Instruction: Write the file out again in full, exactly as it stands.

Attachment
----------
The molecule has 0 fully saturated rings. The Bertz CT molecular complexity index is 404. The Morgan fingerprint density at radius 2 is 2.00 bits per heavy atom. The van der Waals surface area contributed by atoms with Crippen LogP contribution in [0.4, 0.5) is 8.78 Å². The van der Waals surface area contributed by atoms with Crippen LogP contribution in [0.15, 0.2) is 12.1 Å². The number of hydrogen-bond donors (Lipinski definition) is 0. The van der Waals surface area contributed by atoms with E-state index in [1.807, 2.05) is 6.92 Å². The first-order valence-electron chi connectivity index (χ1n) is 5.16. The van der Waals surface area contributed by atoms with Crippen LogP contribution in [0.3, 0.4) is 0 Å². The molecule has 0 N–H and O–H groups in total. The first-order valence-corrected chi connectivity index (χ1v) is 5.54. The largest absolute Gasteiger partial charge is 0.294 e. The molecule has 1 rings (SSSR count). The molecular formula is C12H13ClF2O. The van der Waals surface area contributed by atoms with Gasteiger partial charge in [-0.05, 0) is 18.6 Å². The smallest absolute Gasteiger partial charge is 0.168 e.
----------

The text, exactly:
The molecule has 0 fully saturated rings. The Bertz CT molecular complexity index is 404. The Morgan fingerprint density at radius 2 is 2.00 bits per heavy atom. The van der Waals surface area contributed by atoms with Crippen LogP contribution in [0.4, 0.5) is 8.78 Å². The van der Waals surface area contributed by atoms with Crippen LogP contribution in [0.15, 0.2) is 12.1 Å². The number of hydrogen-bond donors (Lipinski definition) is 0. The van der Waals surface area contributed by atoms with E-state index in [1.807, 2.05) is 6.92 Å². The first-order valence-electron chi connectivity index (χ1n) is 5.16. The van der Waals surface area contributed by atoms with Crippen LogP contribution in [0.3, 0.4) is 0 Å². The molecule has 0 N–H and O–H groups in total. The first-order valence-corrected chi connectivity index (χ1v) is 5.54. The largest absolute Gasteiger partial charge is 0.294 e. The molecule has 1 rings (SSSR count). The molecular formula is C12H13ClF2O. The van der Waals surface area contributed by atoms with Gasteiger partial charge in [-0.05, 0) is 18.6 Å². The smallest absolute Gasteiger partial charge is 0.168 e.